The retail world is obsessed with Millennials.
It wouldn’t be a normal day if newsletters, tweets, and the media didn’t overflow with headlines on the latest Millennial trend, how to “harness” their alleged power, or how to reach this malleable and unpredictable segment.
Who are these Millennials? Do a quick Google search, and you’ll learn they’re foodies. Social media savants. Selfie experts. Experience seekers. Value hunters. Convenience junkies. Savvy shoppers. They’re “authentic.”
In demographic terms, they’re people between the ages of 18 and 34 who reached young adulthood around the year 2000.
But Millennials don’t like to be stereotyped as Millennials. We get it, Ryan Seacrest—they’re tired of being generalized into a broad demographic box and find the label patronizing. They just want to be treated as unique individuals.
When it comes to the wide-spanning age bracket, they do have a point—the difference between life in your late teens and life in your early 30s is pretty substantial. Do 18-year-old you and 34-year-old you want the same things, behave in the same way, or buy the same stuff?
With this in mind, we decided to divide the group into two smaller segments for study: younger and older Millennials. We set out to learn how these groups differ, both attitudinally and behaviorally, in their retail choices. We learned a lot, like the fact that older Millennials over-index in loyalty apps. And younger Millennials shop more at department stores.
If you’re a retailer or manufacturer looking to better understand the complexities of these highly-coveted sub-segments across the retail and foodservice spaces,
The Gen Y Gold Rush
Before we dive into retail specifics, let’s review an economic reality to set the context: U.S. Millennials haven’t had it so easy. Coming of age during the Great Recession, 13.8 percent of those 18-29 are unemployed or out of the workforce, far above the national jobless rate of 5.1 percent. And they’re a “boomerang” generation—33 percent stay at home with their families and fewer live independently. (Who can blame them? Seven out of 10 college grads from 2014 have a student loan, owing an average of $28,950 per borrower.)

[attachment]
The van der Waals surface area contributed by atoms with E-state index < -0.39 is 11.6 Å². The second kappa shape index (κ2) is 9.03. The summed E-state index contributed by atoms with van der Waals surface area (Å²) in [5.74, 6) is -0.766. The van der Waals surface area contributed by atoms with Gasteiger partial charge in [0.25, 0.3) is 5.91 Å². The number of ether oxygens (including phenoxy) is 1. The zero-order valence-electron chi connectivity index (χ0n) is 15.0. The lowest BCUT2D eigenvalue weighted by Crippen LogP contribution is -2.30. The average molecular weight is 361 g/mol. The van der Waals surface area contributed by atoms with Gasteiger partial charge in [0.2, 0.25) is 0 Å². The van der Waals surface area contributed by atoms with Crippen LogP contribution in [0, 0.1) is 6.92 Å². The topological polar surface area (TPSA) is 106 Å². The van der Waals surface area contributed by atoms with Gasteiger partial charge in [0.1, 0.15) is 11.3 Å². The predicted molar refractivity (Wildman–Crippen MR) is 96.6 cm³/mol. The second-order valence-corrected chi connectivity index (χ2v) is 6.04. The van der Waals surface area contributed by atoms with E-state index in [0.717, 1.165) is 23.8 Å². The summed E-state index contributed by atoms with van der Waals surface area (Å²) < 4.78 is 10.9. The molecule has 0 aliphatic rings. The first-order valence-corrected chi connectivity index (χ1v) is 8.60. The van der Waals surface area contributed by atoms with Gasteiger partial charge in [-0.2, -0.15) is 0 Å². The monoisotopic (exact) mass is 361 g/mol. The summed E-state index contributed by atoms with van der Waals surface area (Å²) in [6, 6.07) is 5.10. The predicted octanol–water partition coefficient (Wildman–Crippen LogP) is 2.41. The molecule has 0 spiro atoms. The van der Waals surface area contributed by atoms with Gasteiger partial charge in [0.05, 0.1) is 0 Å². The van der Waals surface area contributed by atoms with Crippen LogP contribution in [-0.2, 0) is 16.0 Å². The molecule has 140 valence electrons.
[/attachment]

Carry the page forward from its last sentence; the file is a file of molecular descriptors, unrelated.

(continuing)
But debt and other deterrents haven’t kept Millennials from buying things.
Any obsession with the Millennial demographic—also known as Gen Y—is with good reason. U.S. Millennials outnumber Baby Boomers by nearly 10 percent, surpassing them as the nation’s largest living generation in 2015, according to the U.S. Census Bureau. They’re estimated to reach $1.4 trillion in annual spending by 2020—roughly one-third of all retail spending. So retailers and manufacturers need Gen Y’s share of wallet to increase their market share. And this dependence will only intensify as Boomers continue to age and the Millennial segment gains purchasing power. Frankly, if you’re a retailer who’s not focused on this budding segment, we’re seriously concerned. (Please call us immediately and we’ll help.)